New York-based fashion label, Alexander Wang, also posted a stunning 3D campaign to their socials this year, using the iconic Manhattan bridge as both a hanger and backdrop to the brand’s giant athletic mesh bra modelled in 3D. This CGI bra blows in the wind as cars underneath coast along the highway, appearing to barely miss the massive bra. The virtual campaign promoting the label’s new bodywear drop is so lifelike that many comments questioned the safety measures taken to suspend a humongous bra above a busy freeway. Whilst the brand’s campaign is less extravagant than those executed by Jacquemus or Lounge, it still fooled and thereby engaged consumers with its 3D trickery, as well as repositioned the business as a New York City staple. A big benefit of using 3D product design for social campaigns is not only the visual awe it creates, but it also allows brands to really show off the detail of their products, such as in this case with the delicate mesh features of the bra.
Vivienne Westwood, a brand beloved for its continually fresh and divergent approach to fashion, has also dipped its toes into the world of 3D. In honour of the late designer, the flagship Mayfair store put on an exhibition memorialising her iconic corsets, boasting couture designs from the 1980s up until her death in December 2022. Rather than opting for a traditional method for announcing the heritage exhibit, the brand posted a short reel to their Instagram featuring an exquisite gold 3D design of their original Westwood Portrait corset which spins to reveal a new gold charm available for purchase. The emblematic corset is synonymous with many fashion lovers with the label, becoming an unofficial mascot now immortalised in gold to honour the passing of the founder.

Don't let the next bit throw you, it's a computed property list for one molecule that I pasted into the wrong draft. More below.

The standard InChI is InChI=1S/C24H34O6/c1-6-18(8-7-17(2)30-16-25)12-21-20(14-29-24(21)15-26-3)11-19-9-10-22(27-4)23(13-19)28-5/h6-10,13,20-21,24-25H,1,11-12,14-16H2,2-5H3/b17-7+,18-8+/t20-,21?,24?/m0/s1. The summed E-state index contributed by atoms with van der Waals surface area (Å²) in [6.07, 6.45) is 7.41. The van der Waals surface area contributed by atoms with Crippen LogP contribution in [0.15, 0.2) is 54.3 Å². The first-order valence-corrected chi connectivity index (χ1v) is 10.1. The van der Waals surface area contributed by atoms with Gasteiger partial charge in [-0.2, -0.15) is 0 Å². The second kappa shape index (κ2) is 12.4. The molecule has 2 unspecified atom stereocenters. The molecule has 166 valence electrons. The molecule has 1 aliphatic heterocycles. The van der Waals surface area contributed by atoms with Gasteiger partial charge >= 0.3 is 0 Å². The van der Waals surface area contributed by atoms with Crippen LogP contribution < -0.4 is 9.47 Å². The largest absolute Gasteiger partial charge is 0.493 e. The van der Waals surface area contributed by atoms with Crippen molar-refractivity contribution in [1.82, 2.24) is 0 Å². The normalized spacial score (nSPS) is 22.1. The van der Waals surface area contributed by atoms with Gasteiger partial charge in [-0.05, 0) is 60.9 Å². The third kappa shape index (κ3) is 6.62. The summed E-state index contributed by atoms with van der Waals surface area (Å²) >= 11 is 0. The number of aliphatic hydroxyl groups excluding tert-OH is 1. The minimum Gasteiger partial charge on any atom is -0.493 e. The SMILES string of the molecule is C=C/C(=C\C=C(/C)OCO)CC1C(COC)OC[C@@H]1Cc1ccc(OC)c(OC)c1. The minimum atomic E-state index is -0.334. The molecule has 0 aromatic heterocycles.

The fashion industry is an extremely competitive market, and with most consumers bombarded with marketing and advertising campaigns whenever they log online, it can be hard for both new and more established brands to make an impression. However, by using evolving technology such as 3D and AR, plus with a strong USP, brands can find new and dynamic ways to showcase their creativity that truly makes an impact.